Performance Over Time & TRIM

My biggest issue with Samsung SSDs in the past has been their extremely poor performance over time. Samsung doesn't do a lot of active garbage collection while writing in order to maintain ultra high write speeds, instead it prefers to clean up the drive during periods of little to no IO activity. Unfortunately this approach can result in pretty poor performance over time. In the old days the Samsung controllers would hit single digit write speeds, often slowing down to sub-HDD speeds. These days things are a lot better but it's still a concern. To quantify the behavior I filled all user addressible LBAs on the SSD 830, then proceeded to run our random write torture test on the now-dirty drive. After 20 minutes of torture I ran a single sequential read/write pass to measure how much of a hit the drive took.

Sequential read/write performance should be around 400/330 according to Iometer. Here's what the drive looks like after our torture test:

There's a significant drop in performance but the drive is still able to deliver ~100MB/s speeds. This graph is a bit deceptive however. After 20 minutes of 4KB random writes the SSD 830 will only write at a rate of around 20MB/s. By not doing much realtime garbage collection the random write speed can drop significantly over time, but at a lower write speed the 830 isn't penalized as much as other drives. To help deal with this issue I extended the length of our torture test to 60 minutes and re-ran:

Ah that's a lot more like it. Performance drops significantly, down to as low as 50MB/s for the earliest LBAs. Given enough idle time the 830 should correct much of this and obviously TRIMing those LBAs will restore full performance (as you'll see below) but the point is that by delaying the bulk of garbage collection the Samsung SSD 830 is able to drop in performance by a degree that I'm not super comfortable with. This phenomenon isn't exclusive to Samsung, you'll remember that we've complained about it with Crucial drives as well. Other than SandForce and Intel most controller manufacturers tend to follow a similar clean up the mess later approach to firmware design. In my opinion I'd much rather see lower peak performance and get higher worst case scenario performance as it tends to impact the user experience less.

If you are running under a TRIM enabled OS performance does restore to peak quite nicely after a TRIM pass:

AnandTech Storage Bench 2011 - Light Workload Power Consumption
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  • Herp Derpson - Saturday, September 24, 2011 - link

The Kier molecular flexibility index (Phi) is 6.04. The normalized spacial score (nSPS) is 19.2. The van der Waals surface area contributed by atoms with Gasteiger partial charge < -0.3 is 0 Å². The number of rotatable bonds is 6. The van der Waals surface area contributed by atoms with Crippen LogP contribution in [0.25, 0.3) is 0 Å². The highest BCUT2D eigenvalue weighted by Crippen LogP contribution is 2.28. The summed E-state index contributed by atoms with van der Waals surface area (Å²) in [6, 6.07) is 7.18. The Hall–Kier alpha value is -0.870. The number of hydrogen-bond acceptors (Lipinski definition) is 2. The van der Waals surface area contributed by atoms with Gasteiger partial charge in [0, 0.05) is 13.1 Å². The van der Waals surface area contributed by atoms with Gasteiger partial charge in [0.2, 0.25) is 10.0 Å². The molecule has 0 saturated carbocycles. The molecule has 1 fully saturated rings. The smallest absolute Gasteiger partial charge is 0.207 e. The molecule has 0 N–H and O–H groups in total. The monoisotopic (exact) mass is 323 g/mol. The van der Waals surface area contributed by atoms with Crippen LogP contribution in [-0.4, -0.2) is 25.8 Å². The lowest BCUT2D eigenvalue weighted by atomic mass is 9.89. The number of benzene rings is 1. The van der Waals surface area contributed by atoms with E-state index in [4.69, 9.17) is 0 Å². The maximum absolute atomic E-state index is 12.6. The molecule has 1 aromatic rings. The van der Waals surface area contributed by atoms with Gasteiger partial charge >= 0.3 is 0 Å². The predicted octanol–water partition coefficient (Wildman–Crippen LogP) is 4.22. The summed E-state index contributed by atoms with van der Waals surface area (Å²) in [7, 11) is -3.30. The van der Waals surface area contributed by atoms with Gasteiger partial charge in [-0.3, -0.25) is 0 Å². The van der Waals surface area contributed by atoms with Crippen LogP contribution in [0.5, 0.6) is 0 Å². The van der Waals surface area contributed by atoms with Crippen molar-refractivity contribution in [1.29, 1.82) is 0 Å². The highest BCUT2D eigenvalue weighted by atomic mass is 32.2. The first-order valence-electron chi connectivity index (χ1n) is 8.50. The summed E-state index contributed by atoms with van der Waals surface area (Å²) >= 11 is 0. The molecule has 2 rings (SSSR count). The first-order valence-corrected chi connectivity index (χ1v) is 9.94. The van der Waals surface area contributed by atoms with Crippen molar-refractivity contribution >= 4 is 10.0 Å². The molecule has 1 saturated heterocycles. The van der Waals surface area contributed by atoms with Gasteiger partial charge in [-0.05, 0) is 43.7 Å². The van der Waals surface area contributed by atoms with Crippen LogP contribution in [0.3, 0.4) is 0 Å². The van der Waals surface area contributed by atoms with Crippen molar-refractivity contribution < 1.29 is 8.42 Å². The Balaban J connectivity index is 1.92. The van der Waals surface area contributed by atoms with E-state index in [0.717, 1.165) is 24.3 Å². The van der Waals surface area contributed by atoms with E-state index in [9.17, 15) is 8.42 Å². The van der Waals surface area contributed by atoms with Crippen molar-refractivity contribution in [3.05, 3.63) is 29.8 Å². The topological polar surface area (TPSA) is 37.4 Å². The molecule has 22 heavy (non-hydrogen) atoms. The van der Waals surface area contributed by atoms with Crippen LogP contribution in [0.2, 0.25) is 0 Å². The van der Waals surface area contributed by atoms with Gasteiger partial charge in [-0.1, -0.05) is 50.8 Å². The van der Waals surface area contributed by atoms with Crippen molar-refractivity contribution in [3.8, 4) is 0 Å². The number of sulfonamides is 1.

Anand, it would be very interesting to read about hardware AES encryption in SSDs - how do you use it and how does it affects performance. Reply
  • juhatus - Saturday, September 24, 2011 - link

    Yeap, I heard that AES basicly kills all-compressing Sandforce's?

    Maybe test with win7's bitlocker?
    Reply
  • Ryan Smith - Saturday, September 24, 2011 - link

    Only if you leave encryption up to the OS. With a SF SSD you should be leaving it up to the drive - AES encryption is basically free on those drives, they just run the cypher after dedupe and compression. Reply
  • zanon - Saturday, September 24, 2011 - link

    There are plenty of valid reasons though not to leave encryption up to the drive, ranging from a need for other features/management (like multiple factors) to just plain not trusting encryption where no source review or updates are available. Perhaps most importantly is the simple observation that it's probable that the vast majority of FDE users are using either software (Truecrypt/PGP or whatever) or OS level solutions.

    Given that, I think it's a valid situation to consider, along with filesystem-level compression.
    Reply
  • docbones - Monday, October 10, 2011 - link

    I would love to see a benchmark article on whole disk encryption across drive types. (especially interested in how does the seagate hybrids do) Reply
  • iwodo - Saturday, September 24, 2011 - link

    was it tested with new firmware? Reply
  • Anand Lal Shimpi - Saturday, September 24, 2011 - link

    The initial graphs used the older fw but after realizing the mistake I updated the numbers to the latest FW0009 numbers, so yes :)

    Take care,
    Anand
    Reply
  • Beenthere - Saturday, September 24, 2011 - link

    I'd be interested in a number of SSDs if they ever sort out the reliability and compatibility issues. I had hoped by now this would have happened but clearly it has not. This is like OJT for SSD makers I guess. Reply
  • soliozuz - Saturday, September 24, 2011 - link

    It's funny you mentioned that because I think you just jinxed both companies. it seems that Apple will no longer be relying on Samsung for it's Nand Flash and etc. Now the reasons as to why they would dump someone as reliable as Samsung is beyond me.

    Source: http://www.techspot.com/news/45591-apple-decreasin...

    In regards to the SSD, I must admit, as great of a thing they have done with this drive, I kind of was left expecting more. Samsung made a statement last year releasing a SATA II SSD especially with the kind of power consumption they had on it. I think that's key for future products.
    Reply
  • jwilliams4200 - Saturday, September 24, 2011 - link

    If you read the source article (Digitimes), it is stated that Apple is apparently diversifying its suppliers from Samsung because of patent disputes with Samsung. Reply

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